Aston Martin is geared up for a “more competitive” 24 Hours of Le Mans with the second-generation Vantage GTE compared to previous years, according to Marco Sorensen.
The British manufacturer struggled on its first two attempts at the race with the current Vantage package during the 2018-19 FIA World Endurance Championship ‘Super Season’ but points leader Sorensen feels more confident in the overall product this time around.
The Dane, who took pole last year before a pre-race Balance of Performance change hampered Aston’s 24-hour race pace, qualified the No. 95 car third for today’s start.
The two Pro-class Astons also fared well in the rest of the build-up, with the No. 97 car leading Free Practice 1 and the No. 95 fronting a one-two result in qualifying to determine the candidates for Friday’s hyperpole.
Sorensen told Sportscar365 that Aston Martin’s Michelin tire specification for the 2019-20 WEC season has resulted in drastic improvements at all WEC tracks including Le Mans.
“I think we have really tried to focus on ourselves,” he said.
“I’ve not been in a position to see any other Pro cars on the track to compare, but it seems with the tire that we have on this season, that spec is definitely working really well.
“But it’s been working really well on all other tracks. We expect it to be more competitive than last year at least, and for it to be more competitive on the long runs. That’s what we’re seeing.
“I would say the one-lap pace is not stronger than last year, because last year we had pole, but definitely the long runs look much more consistent. In the end, that’s definitely what you need in the race here.
“It’s looking pretty positive from that perspective. Compared to the others, we will have to see when it comes to the race. It’s always difficult to know what they are doing.”
Sorensen explained that general confidence in the latest Michelin tire spec has drastically improved his and co-driver Nicki Thiim’s mindset heading into each WEC meeting.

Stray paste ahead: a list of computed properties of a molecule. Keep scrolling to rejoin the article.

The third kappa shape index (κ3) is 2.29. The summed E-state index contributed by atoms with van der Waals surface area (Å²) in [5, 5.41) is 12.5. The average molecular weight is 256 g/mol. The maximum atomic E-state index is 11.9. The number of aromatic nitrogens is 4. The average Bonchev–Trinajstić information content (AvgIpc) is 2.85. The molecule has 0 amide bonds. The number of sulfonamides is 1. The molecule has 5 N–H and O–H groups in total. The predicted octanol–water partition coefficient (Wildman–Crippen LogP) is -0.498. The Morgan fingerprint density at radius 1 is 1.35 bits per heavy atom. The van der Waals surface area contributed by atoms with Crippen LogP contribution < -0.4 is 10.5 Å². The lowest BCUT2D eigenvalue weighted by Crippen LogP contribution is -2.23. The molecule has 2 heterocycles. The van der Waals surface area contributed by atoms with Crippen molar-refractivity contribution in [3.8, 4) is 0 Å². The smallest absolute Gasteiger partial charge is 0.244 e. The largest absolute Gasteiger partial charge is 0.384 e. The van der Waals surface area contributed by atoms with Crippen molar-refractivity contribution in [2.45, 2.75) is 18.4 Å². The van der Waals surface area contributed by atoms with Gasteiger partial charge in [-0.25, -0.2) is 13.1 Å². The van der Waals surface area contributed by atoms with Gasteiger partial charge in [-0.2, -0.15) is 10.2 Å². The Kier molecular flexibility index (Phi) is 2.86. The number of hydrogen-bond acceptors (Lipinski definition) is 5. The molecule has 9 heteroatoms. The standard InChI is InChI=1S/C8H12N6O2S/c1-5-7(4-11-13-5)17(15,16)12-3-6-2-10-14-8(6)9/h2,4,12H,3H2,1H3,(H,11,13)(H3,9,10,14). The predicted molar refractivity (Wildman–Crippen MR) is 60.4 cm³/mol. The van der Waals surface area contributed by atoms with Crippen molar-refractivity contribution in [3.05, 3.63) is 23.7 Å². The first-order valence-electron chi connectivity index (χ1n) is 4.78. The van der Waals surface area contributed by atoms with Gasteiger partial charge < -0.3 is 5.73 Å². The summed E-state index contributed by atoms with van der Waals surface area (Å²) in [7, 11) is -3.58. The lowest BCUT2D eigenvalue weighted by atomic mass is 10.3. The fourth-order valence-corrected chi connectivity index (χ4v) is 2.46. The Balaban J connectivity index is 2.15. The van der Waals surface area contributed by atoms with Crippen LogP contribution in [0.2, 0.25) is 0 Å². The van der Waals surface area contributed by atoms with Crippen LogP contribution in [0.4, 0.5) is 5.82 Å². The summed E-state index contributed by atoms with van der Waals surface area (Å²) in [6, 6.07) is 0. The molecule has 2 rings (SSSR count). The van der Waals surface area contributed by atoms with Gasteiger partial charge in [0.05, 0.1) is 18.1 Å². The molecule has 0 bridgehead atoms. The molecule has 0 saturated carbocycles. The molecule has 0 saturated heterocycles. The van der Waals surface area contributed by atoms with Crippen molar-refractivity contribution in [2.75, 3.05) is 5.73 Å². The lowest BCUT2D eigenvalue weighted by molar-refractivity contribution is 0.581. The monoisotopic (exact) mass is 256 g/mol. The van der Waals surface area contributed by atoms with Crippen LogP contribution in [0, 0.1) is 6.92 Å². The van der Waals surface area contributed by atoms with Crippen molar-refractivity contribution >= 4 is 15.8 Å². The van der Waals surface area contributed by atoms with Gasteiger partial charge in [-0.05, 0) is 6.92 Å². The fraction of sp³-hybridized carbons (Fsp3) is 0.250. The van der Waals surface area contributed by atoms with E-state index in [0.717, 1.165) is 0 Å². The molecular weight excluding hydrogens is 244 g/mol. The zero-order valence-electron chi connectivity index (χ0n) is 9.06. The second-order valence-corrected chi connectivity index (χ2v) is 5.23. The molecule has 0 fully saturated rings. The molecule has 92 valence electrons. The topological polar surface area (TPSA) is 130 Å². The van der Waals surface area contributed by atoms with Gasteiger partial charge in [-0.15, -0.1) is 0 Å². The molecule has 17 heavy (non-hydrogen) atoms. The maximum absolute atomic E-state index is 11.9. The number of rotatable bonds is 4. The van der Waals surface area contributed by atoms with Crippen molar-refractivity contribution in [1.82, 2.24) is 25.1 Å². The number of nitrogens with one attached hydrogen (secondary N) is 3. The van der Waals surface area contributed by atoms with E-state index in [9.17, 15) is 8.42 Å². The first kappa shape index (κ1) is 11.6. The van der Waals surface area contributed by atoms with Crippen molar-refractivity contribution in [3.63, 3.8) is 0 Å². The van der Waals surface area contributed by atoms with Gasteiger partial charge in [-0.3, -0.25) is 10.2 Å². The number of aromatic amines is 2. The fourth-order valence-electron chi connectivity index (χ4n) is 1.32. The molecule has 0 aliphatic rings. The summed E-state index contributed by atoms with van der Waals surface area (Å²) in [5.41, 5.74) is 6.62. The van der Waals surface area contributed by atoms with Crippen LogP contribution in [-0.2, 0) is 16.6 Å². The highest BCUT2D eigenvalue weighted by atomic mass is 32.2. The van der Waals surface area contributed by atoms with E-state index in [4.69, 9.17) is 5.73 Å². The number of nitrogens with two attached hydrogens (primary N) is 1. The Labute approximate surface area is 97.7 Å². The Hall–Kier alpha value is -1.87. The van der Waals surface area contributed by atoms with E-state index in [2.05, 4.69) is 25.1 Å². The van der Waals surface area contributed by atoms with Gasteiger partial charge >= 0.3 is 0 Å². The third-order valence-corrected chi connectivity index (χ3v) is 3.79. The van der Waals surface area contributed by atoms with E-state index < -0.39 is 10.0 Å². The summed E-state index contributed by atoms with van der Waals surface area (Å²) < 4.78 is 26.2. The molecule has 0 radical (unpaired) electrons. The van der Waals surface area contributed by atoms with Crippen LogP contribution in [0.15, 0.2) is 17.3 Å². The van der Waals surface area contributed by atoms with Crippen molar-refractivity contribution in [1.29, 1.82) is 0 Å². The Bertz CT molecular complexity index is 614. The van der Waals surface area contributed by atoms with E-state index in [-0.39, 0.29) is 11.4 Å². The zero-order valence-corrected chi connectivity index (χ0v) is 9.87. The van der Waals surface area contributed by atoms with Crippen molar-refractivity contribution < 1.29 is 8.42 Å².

The Danish pairing has won at Fuji, Bahrain and Circuit of The Americas this season and has never finished outside the top five so far.
This has resulted in a 19-point advantage over nearest championship rivals Kevin Estre and Michael Christensen who won the 6 Hours of Spa in their Porsche 911 RSR-19.
Sorensen and Thiim are joined at Le Mans by former Corvette Racing and Chip Ganassi Racing Ford GT man Richard Westbrook.
“With the tire wear now, you just start the weekend much more positive and you start the weekend with the mentality that you know you can be up there,” said Sorensen.
“For us, that’s what’s changed quite a bit since last year.
“In the [2018-19] Super Season, we had a tire that couldn’t last a stint, so we knew no matter how good the qualifying would be, we were always knocked backwards.
“This year we might not have had the pole always, but at least in the races we’ve been doing a good job.”
Smaller GTE-Pro Field Having its Impacts
Sorensen reckons the much thinner GTE-Pro grid this year will not impact the category’s quality of racing, but suggested it has brought other impacts for the competing drivers.
This year only eight cars are entered owing to withdrawals caused by the coronavirus pandemic, most notably from Corvette Racing and the Porsche factory IMSA team.
“It’s always nice when you see other cars on the track,” said Sorensen.
“It doesn’t make a difference on the competitive side of it, but it’s nice to see the braking points in practice, or the performance other cars have through the Porsche Curves and so on.
“It gives you an idea of how strong the other car is. It’s not often that you see another Pro car, because the track is so big [and] we have eight cars.
“Definitely you’re going to see a busy race in the first two hours and then it’s going too pretty spread it after that.
“It’s not going to be the busiest Le Mans this year, that’s for sure.”